Svetlana Khodchenkova and Hugh Jackman
The Wolverine, which turns into a series of battles between Wolverine and armies of yakuza, Wolverine and armies of ninja assassins, Wolverine and a big-ass cyborg, Wolverine and a very disappointing supervillain named Viper (Svetlana Khodchenkova) who kills people by breathing on them or licking them with her prehensile tongue, cost $120 million and runs more than two hours. In the context of current summer action movies with blockbuster ambitions, it’s an intimate character piece. Jackman and Rita Fukushima give it some dynamism and idiosyncrasy, and both the Japanese locations and Tao Okamoto, who plays an imperiled heiress, are very easy on the eyes. I could work up more enthusiasm for it if the action itself counted for something if it were shot to knock your socks off and were choreographed as a physical expression of the characters, who are conceived to reveal themselves through the way they move and fight.

When people complain about the smooth impersonal dullness of big genre movies nowadays, they shift much of the blame to an overreliance on CGI and it’s true that the grizzly whose honor Wolverine defends might as well be wearing a squashed-looking hat and asking Wolverine if he’s seen any pick-a-nick baskets. But except for a fight atop a bullet train that looks as if it were special-ordered to top the train scene in Skyfall and an image of a fish-hooked Wolverine that must be the director’s homage to Throne of Blood, the action scenes in this movie look as if they’re something the director just felt he had to get through, so he could get to do some other movie that isn’t there. They don’t have the precision and urgency that any number of old-school B-movie directors might have brought to them, let alone the kind of rapturous abandon that a Sam Peckinpah could apply to a violent fight.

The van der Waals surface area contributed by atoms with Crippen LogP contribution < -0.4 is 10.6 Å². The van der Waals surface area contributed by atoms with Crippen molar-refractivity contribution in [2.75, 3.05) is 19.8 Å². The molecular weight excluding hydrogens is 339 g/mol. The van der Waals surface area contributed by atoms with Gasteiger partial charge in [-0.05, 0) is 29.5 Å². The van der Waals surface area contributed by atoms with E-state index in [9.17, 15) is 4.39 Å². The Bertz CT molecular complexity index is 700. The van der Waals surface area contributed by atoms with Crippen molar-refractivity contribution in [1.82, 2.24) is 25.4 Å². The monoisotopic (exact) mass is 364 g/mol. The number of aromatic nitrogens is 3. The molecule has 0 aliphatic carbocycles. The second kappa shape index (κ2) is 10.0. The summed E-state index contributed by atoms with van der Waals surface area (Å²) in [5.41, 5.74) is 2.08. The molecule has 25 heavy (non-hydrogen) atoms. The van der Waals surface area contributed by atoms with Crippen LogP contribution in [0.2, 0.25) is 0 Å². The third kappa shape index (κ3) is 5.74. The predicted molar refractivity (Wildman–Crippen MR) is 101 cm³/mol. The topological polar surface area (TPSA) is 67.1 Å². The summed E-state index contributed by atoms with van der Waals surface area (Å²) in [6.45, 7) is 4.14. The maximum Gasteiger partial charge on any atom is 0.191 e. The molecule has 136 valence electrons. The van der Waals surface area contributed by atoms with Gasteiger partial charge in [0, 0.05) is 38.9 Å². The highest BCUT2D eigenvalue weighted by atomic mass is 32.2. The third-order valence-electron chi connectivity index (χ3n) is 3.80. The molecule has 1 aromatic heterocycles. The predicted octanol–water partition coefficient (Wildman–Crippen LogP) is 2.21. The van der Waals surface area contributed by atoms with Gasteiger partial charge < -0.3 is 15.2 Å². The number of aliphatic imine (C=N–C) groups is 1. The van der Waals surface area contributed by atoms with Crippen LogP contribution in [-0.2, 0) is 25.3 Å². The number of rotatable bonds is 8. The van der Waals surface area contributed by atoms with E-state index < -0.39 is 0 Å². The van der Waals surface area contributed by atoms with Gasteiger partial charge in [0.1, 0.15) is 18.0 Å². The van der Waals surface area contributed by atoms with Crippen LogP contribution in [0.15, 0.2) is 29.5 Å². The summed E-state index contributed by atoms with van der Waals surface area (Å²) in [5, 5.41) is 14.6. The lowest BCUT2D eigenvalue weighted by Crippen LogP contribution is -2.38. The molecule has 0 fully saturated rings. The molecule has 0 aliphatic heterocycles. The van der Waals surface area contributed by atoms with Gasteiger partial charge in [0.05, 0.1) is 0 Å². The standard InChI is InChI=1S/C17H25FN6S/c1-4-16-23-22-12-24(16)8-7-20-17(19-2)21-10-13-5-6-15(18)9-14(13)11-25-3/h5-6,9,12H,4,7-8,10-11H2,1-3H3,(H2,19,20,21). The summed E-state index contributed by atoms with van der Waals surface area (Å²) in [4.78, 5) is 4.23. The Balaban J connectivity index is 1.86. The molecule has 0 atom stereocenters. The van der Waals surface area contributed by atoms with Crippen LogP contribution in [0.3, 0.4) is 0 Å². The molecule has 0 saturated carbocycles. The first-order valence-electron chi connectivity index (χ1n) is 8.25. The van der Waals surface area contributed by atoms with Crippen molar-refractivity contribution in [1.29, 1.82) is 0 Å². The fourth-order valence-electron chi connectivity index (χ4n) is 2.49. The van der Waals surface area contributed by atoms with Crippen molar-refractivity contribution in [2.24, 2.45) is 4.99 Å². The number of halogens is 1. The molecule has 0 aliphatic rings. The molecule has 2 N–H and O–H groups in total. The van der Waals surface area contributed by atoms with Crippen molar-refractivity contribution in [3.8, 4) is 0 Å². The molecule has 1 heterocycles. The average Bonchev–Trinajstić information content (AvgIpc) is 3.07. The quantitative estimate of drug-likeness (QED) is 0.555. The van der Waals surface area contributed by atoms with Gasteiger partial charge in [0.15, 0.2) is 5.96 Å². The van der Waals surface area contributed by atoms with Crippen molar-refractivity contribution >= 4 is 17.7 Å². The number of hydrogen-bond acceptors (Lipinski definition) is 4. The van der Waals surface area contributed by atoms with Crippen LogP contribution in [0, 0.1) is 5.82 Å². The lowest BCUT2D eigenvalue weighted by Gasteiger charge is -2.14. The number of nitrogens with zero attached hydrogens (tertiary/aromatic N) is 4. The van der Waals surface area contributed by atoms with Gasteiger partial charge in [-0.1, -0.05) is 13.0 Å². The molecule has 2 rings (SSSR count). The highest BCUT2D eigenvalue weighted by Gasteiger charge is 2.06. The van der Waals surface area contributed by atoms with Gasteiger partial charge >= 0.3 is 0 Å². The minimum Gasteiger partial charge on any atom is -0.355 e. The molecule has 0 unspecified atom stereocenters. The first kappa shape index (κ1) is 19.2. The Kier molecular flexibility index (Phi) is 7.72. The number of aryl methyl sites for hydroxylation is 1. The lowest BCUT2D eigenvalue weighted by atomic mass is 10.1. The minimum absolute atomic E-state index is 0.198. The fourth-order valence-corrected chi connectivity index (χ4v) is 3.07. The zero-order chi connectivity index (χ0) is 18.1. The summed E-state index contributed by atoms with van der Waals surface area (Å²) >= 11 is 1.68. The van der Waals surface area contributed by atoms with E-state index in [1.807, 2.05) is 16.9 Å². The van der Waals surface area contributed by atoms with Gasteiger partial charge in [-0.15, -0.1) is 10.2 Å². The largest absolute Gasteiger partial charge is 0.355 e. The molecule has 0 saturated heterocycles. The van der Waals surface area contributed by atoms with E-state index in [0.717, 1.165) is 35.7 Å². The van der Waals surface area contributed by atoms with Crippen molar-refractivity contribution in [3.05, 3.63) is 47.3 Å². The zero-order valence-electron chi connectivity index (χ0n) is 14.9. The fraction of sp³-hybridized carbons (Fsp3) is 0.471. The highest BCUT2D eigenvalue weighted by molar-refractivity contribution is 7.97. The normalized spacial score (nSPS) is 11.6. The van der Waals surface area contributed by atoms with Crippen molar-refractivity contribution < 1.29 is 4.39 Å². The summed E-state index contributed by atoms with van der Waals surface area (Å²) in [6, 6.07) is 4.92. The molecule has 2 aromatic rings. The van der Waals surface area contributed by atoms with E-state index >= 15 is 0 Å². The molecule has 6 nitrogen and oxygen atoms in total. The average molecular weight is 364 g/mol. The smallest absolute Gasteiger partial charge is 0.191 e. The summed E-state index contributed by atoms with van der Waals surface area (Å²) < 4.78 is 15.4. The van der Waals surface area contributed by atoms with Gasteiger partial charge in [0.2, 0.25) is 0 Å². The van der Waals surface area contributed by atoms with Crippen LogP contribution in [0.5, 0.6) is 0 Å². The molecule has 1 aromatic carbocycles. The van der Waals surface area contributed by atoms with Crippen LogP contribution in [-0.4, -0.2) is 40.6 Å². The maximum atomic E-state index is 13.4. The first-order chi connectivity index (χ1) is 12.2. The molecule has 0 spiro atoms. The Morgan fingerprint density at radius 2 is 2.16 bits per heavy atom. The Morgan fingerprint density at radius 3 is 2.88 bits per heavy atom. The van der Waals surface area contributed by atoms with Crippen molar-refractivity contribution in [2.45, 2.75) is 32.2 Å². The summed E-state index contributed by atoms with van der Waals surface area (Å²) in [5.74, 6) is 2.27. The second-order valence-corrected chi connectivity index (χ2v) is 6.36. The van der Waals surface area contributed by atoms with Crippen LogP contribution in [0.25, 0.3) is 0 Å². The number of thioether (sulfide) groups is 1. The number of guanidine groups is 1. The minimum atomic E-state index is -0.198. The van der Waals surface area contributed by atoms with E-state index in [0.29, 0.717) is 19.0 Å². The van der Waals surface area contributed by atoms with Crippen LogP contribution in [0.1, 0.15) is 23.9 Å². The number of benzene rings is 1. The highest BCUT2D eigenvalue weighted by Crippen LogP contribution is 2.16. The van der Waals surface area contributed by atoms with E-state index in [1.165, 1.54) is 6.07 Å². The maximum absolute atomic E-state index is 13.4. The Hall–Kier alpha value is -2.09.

James Mangold broke into movies with a portentious, minimalist character study called Heavy, followed that up with a by-the-numbers, post-Scorsese fake “serious” crime drama called Copland, and has since made the Winona Ryder Oscar-bait picture Girl, Interrupted, the romantic comedy Kate and Leopold (with Hugh Jackman), the conceptually twisty murder thriller Identity, the Johnny Cash biopic Walk the Line, the western remake 3:10 to Yuma, the Tom Cruise action flop Knight and Day… I don’t really know why he got into filmmaking, but I’m pretty sure it didn’t have anything to do with a strong desire to locate the poetry of men testing each other in hand-to-hand combat. Based on his résumé, he has no business working on this kind of material, but who does a Hollywood studio hire to shoot an action movie these days? Someone whose two-person mumblecore drama did well on the festival circuit, or someone who’s worked on Mike and Molly who’s admired for his work ethic? In any case, The Wolverine ends with Logan regaining his sense of mission, and then, in what’s become traditional for Marvel comic-book movies, it really ends, during an intermission in the closing credits, with the promise of a return for Logan, possibly as part of an X-Men reunion. All I really know about it is that it’ll probably be the audience’s next change to have a good time watching Hugh Jackman unless, of course, some crazed genius decides to make a movie version of an actual good musical.

Phil Dyess-Nugent is a freelance writer living in Texas. He regularly writes about TV and books for The A. V. Club.

1 comment:

  1. "In the context of current summer action movies with blockbuster ambitions, it’s an intimate character piece."

    Nicely put.